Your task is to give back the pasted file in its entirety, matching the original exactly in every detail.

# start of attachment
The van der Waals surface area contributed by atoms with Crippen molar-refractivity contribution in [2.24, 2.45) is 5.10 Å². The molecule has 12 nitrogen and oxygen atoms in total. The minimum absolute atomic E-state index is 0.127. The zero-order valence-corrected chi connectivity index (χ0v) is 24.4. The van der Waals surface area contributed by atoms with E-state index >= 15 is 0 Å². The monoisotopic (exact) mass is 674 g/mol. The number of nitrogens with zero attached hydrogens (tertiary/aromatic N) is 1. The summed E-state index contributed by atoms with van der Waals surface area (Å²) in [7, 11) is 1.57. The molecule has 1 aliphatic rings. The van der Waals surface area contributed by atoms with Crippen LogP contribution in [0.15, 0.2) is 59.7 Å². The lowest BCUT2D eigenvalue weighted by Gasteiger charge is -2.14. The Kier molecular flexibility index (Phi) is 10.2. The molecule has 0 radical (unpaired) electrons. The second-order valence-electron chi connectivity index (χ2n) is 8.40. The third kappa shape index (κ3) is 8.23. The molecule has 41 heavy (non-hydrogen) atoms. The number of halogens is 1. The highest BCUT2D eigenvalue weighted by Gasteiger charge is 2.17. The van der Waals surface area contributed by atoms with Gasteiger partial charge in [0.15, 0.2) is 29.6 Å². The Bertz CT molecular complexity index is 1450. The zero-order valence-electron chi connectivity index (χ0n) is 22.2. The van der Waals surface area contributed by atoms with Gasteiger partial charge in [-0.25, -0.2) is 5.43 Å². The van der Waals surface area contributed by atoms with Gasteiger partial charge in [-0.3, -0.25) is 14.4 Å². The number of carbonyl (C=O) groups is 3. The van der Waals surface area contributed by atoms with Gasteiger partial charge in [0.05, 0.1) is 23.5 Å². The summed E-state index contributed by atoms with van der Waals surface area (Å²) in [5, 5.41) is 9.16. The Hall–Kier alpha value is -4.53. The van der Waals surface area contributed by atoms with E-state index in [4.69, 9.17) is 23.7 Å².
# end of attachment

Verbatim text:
The van der Waals surface area contributed by atoms with Crippen molar-refractivity contribution in [2.24, 2.45) is 5.10 Å². The molecule has 12 nitrogen and oxygen atoms in total. The minimum absolute atomic E-state index is 0.127. The zero-order valence-corrected chi connectivity index (χ0v) is 24.4. The van der Waals surface area contributed by atoms with E-state index >= 15 is 0 Å². The monoisotopic (exact) mass is 674 g/mol. The number of nitrogens with zero attached hydrogens (tertiary/aromatic N) is 1. The summed E-state index contributed by atoms with van der Waals surface area (Å²) in [7, 11) is 1.57. The molecule has 1 aliphatic rings. The van der Waals surface area contributed by atoms with Crippen LogP contribution in [0.15, 0.2) is 59.7 Å². The lowest BCUT2D eigenvalue weighted by Gasteiger charge is -2.14. The Kier molecular flexibility index (Phi) is 10.2. The molecule has 0 radical (unpaired) electrons. The second-order valence-electron chi connectivity index (χ2n) is 8.40. The third kappa shape index (κ3) is 8.23. The molecule has 41 heavy (non-hydrogen) atoms. The number of halogens is 1. The highest BCUT2D eigenvalue weighted by Gasteiger charge is 2.17. The van der Waals surface area contributed by atoms with Gasteiger partial charge in [0.15, 0.2) is 29.6 Å². The Bertz CT molecular complexity index is 1450. The zero-order valence-electron chi connectivity index (χ0n) is 22.2. The van der Waals surface area contributed by atoms with Gasteiger partial charge in [-0.25, -0.2) is 5.43 Å². The van der Waals surface area contributed by atoms with Gasteiger partial charge in [-0.3, -0.25) is 14.4 Å². The number of carbonyl (C=O) groups is 3. The van der Waals surface area contributed by atoms with Gasteiger partial charge in [0.05, 0.1) is 23.5 Å². The summed E-state index contributed by atoms with van der Waals surface area (Å²) in [5, 5.41) is 9.16. The Hall–Kier alpha value is -4.53. The van der Waals surface area contributed by atoms with E-state index in [4.69, 9.17) is 23.7 Å².